YP4: What has been your greatest achievement so far?
My education – after being told I couldn’t go to college because of my immigration status and struggling to pay for classes, I overcame. I proved the system wrong and graduated May 2012 with my bachelors in criminology, a dream come true.
YP4: What motivates and inspires you?
My family moves me, motivates me and guides me to make the decisions I need to make in life. I don’t think I would be able to be who without my parents and siblings. I also get inspired by the work of undocumented youth themselves who continue fighting and empowering themselves to make a difference in their community.
YP4: What is a main goal that you want to accomplish?
My main goal is to provide the undocumented immigrant community a voice in the struggle and speak up for those that are afraid.
YP4: What is your vision for the world?
My vision for the world is a place where we can all speak without fear of being looked at differently, or being ashamed of who we are, who we love and where we come from. I envision a world where everyone is treated as equals and not marginalized.
YP4: How do you feel you fit in to the Progressive Movement?
I feel I fit in pretty well! The progressive movement has allowed me to see things differently and see the real causes or roots of the many problems our society has. I feel fortunate to be part of this movement.
YP4: What is a struggle that you’ve faced or are facing in your work?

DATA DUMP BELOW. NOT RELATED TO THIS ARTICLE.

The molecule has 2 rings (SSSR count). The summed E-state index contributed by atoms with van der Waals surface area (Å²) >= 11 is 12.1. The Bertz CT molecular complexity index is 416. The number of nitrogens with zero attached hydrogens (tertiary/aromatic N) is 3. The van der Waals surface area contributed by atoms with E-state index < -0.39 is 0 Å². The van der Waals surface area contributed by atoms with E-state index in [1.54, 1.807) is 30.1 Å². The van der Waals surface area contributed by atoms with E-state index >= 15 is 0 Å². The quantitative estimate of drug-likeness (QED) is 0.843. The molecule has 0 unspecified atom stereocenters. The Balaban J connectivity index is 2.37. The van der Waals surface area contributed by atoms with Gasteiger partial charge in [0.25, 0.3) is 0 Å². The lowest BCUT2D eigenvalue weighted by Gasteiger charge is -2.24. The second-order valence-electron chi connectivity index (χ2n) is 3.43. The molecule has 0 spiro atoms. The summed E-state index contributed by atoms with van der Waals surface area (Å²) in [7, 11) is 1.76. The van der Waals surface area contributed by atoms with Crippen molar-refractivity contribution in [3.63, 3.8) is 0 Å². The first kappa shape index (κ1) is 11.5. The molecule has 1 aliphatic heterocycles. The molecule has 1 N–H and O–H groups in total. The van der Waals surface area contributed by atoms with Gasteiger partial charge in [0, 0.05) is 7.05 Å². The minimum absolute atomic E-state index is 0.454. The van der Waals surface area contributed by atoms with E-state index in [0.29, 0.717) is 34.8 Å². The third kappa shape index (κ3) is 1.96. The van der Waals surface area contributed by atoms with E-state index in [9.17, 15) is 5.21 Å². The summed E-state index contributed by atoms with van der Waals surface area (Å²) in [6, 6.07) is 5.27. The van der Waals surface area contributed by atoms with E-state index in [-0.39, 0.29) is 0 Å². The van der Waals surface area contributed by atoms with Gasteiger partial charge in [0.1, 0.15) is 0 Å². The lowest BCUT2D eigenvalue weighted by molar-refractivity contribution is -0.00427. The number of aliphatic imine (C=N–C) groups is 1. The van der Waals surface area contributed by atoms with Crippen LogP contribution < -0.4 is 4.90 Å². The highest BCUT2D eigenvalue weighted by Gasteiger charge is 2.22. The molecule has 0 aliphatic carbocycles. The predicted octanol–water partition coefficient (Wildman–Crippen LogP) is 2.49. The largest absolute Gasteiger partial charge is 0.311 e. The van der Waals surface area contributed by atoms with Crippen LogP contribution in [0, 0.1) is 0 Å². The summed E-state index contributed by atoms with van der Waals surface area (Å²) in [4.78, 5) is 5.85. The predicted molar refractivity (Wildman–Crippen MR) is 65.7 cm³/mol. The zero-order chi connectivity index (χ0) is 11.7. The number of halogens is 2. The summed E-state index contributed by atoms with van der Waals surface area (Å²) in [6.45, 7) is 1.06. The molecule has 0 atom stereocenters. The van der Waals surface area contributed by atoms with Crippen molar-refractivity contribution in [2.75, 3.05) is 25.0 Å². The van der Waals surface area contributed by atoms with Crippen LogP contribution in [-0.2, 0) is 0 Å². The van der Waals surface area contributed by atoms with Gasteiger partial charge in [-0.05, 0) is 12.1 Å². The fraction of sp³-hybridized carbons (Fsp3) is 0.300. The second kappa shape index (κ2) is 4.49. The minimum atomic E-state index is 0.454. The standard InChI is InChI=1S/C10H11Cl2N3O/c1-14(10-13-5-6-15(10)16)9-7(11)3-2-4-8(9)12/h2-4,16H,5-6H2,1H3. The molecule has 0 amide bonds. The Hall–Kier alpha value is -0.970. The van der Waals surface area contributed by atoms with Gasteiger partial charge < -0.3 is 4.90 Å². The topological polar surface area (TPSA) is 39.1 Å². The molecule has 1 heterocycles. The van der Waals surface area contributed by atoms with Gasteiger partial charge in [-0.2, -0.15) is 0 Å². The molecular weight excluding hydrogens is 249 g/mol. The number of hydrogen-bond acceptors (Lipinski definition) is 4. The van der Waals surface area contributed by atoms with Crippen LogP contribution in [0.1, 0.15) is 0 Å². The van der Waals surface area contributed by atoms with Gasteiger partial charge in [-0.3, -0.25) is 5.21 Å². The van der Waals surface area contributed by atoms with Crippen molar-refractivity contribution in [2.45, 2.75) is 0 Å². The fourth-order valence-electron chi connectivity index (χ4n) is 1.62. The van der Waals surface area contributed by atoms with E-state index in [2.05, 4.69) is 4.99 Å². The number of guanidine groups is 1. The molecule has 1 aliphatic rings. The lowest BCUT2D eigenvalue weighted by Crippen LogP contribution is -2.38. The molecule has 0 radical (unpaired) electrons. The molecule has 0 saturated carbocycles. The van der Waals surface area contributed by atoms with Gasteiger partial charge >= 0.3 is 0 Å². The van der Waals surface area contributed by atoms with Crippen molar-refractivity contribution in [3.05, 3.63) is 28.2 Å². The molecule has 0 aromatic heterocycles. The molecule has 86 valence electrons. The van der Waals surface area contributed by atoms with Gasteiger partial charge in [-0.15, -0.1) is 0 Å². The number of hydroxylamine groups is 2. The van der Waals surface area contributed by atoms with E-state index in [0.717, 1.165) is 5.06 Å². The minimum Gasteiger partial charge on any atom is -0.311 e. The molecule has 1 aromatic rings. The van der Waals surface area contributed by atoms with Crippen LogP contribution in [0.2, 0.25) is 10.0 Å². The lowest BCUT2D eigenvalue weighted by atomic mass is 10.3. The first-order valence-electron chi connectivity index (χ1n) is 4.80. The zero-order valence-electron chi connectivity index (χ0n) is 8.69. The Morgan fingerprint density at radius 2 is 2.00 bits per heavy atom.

One of the main struggles I have balancing or separating my emotions in the work I do. It makes me really upset when people who have been directly affected by the immigration laws and have the opportunity of fixed their status but yet don’t do anything to help those who are still undocumented. It bothers me to know people that were affected by the issue but stop caring once they fix their status.
YP4: What advice do you have for others dealing with those struggles?
Life is a balancing act and I think the most important thing is to remember that even if we cannot get 30 people to care, we can still make a difference with the 10 dedicated and committed individuals that are ready to fight for immigrant rights.
YP4: How can other Fellows get involved or find more information about the work you’re doing?
There are many ways to get involved – As part of my Blueprint, Above Status, we are developing multiple community forums to educate the community about their Rights in front of the law and also about their education opportunities regardless of immigration status. You may email me at Beatriz.email@example.com with any questions or if you are working on a similar issue – I would love to share ideas!
YP4: What advice would you give to the 2013-2014 incoming class of Fellows?
Trust the process and enjoy! This Fellowship is life changing – it gives you the opportunity of engaging with people with similar ideas but it also challenges you to see things differently, to see things at a deeper level.
YP4: If every time you entered a room your theme song played, what would it be and why?
Any merengue, bachata or salsa! I love the flavor our Hispanic music brings to a room. I like happiness and charisma and the Latin music has that.
YP4: Is there anything else that you want to say?
I read this a while back and it always stayed with me… “Sky above me, Earth below me, Fire within me” It reminds me to always reach high for the stars, to not forget my roots and where I come from and to always think of my passions and what moves me to work towards an inclusive community. Remember to always fight for the bigger things, to never forget your background/story and to search for answers within yourselves, no one else will give you those things.